I decided to spend the night in the parents’ room, but couldn’t sleep. When I went in to check on Mallory, Macy was now sick too, even sicker than Mallory. Macy was diagnosed with Necrotizing EnteroColitis where the colon become infected and dies. She was soon prepped for surgery. She was too unstable to move to the Operating Room, so the OR came to her. Macy ended up having 10 inches of her small intestine removed. The surgeon gave her a colostomy to let the rest of her bowel recuperate. Mallory inevitably had surgery for NEC also on Good Friday and another one on Easter Sunday. She had a few centimeters of intestine removed from the NEC, along with some ovarian cysts, one the size of a golf ball.

Macy recovered quickly after surgery: off the vent, resuming feedings and moving to an open crib out of the isolette. Then one day no stools were in her ostomy bag; instead she was vomiting them up due to a blockage in her intestine. This led to Surgery #2 for her to remove the blockage and reconnect her bowel. Her reconnection had failed to heal properly and had to be revised in Surgery #3. Macy was now missing a total of 17 inches of large and small intestines. But as usual, Macy bounced back, and they wanted to send her home. Mallory was diagnosed with esophageal reflux, was having a hard time learning the suck-swallow-breathe technique and kept having apnea/bradycardia spells, but they were determined to send her home, too.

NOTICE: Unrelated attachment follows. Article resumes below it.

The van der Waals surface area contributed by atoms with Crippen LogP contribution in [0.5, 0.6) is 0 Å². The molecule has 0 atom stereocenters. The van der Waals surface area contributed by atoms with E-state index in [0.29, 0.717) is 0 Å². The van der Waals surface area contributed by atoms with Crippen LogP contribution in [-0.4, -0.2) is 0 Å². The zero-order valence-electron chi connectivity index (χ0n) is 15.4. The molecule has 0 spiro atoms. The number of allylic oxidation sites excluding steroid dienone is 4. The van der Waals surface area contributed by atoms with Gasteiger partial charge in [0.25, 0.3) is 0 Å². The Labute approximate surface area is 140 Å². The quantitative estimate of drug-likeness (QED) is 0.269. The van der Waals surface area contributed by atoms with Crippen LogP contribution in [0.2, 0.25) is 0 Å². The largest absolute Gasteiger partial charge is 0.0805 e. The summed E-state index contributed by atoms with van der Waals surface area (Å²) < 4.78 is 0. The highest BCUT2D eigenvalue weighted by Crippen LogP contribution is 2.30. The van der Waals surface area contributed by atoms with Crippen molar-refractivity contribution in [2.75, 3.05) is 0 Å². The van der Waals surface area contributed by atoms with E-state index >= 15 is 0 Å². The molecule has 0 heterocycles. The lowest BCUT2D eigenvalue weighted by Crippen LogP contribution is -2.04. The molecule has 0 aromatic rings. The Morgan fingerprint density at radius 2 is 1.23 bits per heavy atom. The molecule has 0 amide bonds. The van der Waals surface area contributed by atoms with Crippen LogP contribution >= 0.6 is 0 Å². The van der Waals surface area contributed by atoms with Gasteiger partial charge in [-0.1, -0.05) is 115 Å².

The girls came home for three days in May, and I was petrified. I took them into the pediatrician every day. Macy bawled non-stop 24 hours a day. Mallory kept having apnea/bradycardia, and her monitor would go off. I would run, shake and yell at her to remind her to breathe. To top it off, my three year old son came down with the chicken pox. Then, when I noticed blood in Macy’s stool, I packed them both up and drove them to the NICU in Omaha where I knew they could get better care.

The girls couldn’t go back into the NICU considering the pediatrician had given them baby shots, including the live polio vaccine. The girls were moved to the PICU and given the VZig antibody to ward off the Chicken Pox. They were quarantined and received terrible care. I missed their primary nurses who had become attached to “their” babies. Mallory’s problem had been somewhat resolved by putting her on Oxygen. She came home for good on Memorial Day with an oxygen tank and nebulizer machine to add to her equipment.